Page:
• Cyclomatic complexity is the number of unique paths through an application. It's typically counted at the method/function level. Cyclomatic complexity is related to the understandability and testability of a module. Not only do higher cyclomatic complexity values indicate that someone will have more trouble following the code, but the cyclomatic complexity also indicates the number of test cases required to achieve coverage.
  • The various Halstead complexity measures provide insight into the readability of the code. These count the operators and operands to determine volume, difficulty, and effort. Often, these can indicate how difficult it will be for someone to pick up the code and understand it, often in instances such as a code review or a new developer to the code base.
  • Amount of duplicate code. Duplicated code can indicate potential for refactoring to methods. Having duplicate code means that there are more lines for a bug to be introduced, and a higher likelihood that the same defects exist in multiple places. If the same business logic exists in multiple places, it becomes harder to update the system to account for changes.

Often, static analysis tools will be able to alert you of potential problems. Of course, just because a tool indicates a problem doesn't mean there is a problem - it takes human judgement to determine if something could be problematic down the road. These metrics just give you warnings that it might be time to look at a system or module more closely.

However, these attributes focus on the code. They don't readily indicate any technical debt in your system architecture or design that might relate to various quality attributes.

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    I currently use NDepend (ndepend.com), CodeRush and VS code metrics to keep an eye on the metrics you mention (with the exception of the Halstead measures, which I'll look into further). I was thinking I might use some amalgamation of these metrics to attempt to put some kind of number on a given code element that would roughly indicate, at a glance, how costly it was to ongoing development. Commented Feb 20, 2012 at 20:04
  • @ErikDietrich You might be able to, but I probably wouldn't quantify that value. Perhaps an "executive summary" style report on what your metric tools tell you, with respect to changes over time, would be more appropriate.
    – Thomas Owens
    Commented Feb 20, 2012 at 20:17
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    Another simple metric I'd add to the list is number of TODO/HACK/WTF? comments in a codebase...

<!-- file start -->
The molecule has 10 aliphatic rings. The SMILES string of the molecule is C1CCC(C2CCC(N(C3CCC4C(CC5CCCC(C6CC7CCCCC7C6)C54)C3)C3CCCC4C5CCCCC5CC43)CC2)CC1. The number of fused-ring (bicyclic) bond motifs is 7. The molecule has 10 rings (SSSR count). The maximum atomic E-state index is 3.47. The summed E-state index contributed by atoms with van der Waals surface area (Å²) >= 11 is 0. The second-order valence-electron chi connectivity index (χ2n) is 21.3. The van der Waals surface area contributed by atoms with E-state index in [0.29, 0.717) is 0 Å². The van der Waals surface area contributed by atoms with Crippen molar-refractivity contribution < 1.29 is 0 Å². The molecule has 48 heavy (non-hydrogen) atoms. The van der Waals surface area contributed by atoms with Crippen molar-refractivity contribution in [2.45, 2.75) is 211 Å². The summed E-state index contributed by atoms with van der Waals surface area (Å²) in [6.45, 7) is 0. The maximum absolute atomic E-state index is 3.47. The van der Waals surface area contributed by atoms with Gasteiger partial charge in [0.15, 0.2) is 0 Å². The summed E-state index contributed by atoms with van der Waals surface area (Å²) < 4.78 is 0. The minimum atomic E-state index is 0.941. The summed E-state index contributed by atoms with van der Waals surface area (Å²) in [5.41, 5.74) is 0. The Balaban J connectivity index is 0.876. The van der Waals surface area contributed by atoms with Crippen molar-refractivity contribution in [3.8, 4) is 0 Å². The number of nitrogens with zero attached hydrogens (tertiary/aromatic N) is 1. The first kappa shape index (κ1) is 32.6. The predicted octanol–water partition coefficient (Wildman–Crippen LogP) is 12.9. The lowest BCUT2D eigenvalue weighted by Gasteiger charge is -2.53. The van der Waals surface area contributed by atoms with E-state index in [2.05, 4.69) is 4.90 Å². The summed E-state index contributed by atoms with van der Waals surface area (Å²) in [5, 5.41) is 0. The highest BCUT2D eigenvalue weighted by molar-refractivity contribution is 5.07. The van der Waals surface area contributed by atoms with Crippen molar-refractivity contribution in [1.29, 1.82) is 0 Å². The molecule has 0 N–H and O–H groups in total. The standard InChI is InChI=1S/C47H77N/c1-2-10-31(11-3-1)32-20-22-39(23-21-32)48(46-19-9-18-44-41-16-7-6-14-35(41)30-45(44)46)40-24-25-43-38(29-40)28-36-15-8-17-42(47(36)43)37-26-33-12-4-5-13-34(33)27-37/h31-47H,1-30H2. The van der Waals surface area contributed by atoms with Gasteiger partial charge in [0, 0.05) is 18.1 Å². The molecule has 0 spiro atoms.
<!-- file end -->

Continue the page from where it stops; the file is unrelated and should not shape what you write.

– MaR
    Commented Feb 21, 2012 at 12:31
  • @Mar That assumes that you properly use these and aren't gaming them for your advantage. Want some extra time to clean up the code base, just add these comments where they aren't appropriate. Don't care about the codebase, just remove them from where they should be. Comments can lie, code can't.
    – Thomas Owens
    Commented Feb 21, 2012 at 12:49
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    @Thomas Owens: agreed, but almost any metric alone can be cheated. If used right and honestly, "TODO metric" provides cheap overview what code is actually missing or should be changed (=invisible debt for code-only based metrics).
    – MaR
    Commented Feb 21, 2012 at 14:19

Sonar has a technical debt heuristic as well as several other features useful to a software project.

It also supports a pretty wide range of languages.

SonarQube (formerly Sonar) is an open source platform for Continuous Inspection of code quality...

  • Support 25+ languages: Java, C/C++, C#, PHP, Flex, Groovy, JavaScript, Python, PL/SQL, COBOL, etc.
  • SonarQube is also used in Android Deveopment.
  • Offers reports on duplicated code, coding standards, unit tests, code coverage, complex code, potential bugs, comments and design and architecture.
  • Time machine and differential views.
  • Fully automated analyses: integrates with Maven, Ant, Gradle and continuous integration tools (Atlassian Bamboo, Jenkins, Hudson, etc.).
  • Integrates with the Eclipse development environment
  • Integrates with external tools: JIRA, Mantis, LDAP, Fortify, etc.
  • Expandable with the use of plugins.
  • Implements SQALE methodology to compute technical debt...